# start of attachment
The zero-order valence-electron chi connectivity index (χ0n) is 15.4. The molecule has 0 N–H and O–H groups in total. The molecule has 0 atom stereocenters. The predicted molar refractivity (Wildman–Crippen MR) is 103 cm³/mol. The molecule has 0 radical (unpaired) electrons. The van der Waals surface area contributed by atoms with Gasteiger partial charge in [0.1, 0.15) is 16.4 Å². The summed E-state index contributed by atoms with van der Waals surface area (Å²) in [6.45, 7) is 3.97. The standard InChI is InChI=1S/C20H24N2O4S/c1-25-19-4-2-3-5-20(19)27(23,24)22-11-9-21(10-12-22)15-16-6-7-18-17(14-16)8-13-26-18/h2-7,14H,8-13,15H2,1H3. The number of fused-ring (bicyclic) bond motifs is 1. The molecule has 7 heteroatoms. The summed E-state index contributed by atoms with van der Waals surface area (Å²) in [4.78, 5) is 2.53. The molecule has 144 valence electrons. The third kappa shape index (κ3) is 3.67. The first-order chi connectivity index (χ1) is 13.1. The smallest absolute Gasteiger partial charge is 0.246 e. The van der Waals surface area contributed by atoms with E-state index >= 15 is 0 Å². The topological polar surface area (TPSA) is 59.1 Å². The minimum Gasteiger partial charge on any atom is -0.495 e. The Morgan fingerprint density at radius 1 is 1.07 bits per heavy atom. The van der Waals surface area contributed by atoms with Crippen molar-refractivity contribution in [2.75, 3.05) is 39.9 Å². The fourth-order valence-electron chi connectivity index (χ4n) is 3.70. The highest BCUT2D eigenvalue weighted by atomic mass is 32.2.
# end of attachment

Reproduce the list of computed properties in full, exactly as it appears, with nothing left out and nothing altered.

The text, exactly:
The zero-order valence-electron chi connectivity index (χ0n) is 15.4. The molecule has 0 N–H and O–H groups in total. The molecule has 0 atom stereocenters. The predicted molar refractivity (Wildman–Crippen MR) is 103 cm³/mol. The molecule has 0 radical (unpaired) electrons. The van der Waals surface area contributed by atoms with Gasteiger partial charge in [0.1, 0.15) is 16.4 Å². The summed E-state index contributed by atoms with van der Waals surface area (Å²) in [6.45, 7) is 3.97. The standard InChI is InChI=1S/C20H24N2O4S/c1-25-19-4-2-3-5-20(19)27(23,24)22-11-9-21(10-12-22)15-16-6-7-18-17(14-16)8-13-26-18/h2-7,14H,8-13,15H2,1H3. The number of fused-ring (bicyclic) bond motifs is 1. The molecule has 7 heteroatoms. The summed E-state index contributed by atoms with van der Waals surface area (Å²) in [4.78, 5) is 2.53. The molecule has 144 valence electrons. The third kappa shape index (κ3) is 3.67. The first-order chi connectivity index (χ1) is 13.1. The smallest absolute Gasteiger partial charge is 0.246 e. The van der Waals surface area contributed by atoms with E-state index >= 15 is 0 Å². The topological polar surface area (TPSA) is 59.1 Å². The minimum Gasteiger partial charge on any atom is -0.495 e. The Morgan fingerprint density at radius 1 is 1.07 bits per heavy atom. The van der Waals surface area contributed by atoms with Crippen molar-refractivity contribution in [2.75, 3.05) is 39.9 Å². The fourth-order valence-electron chi connectivity index (χ4n) is 3.70. The highest BCUT2D eigenvalue weighted by atomic mass is 32.2.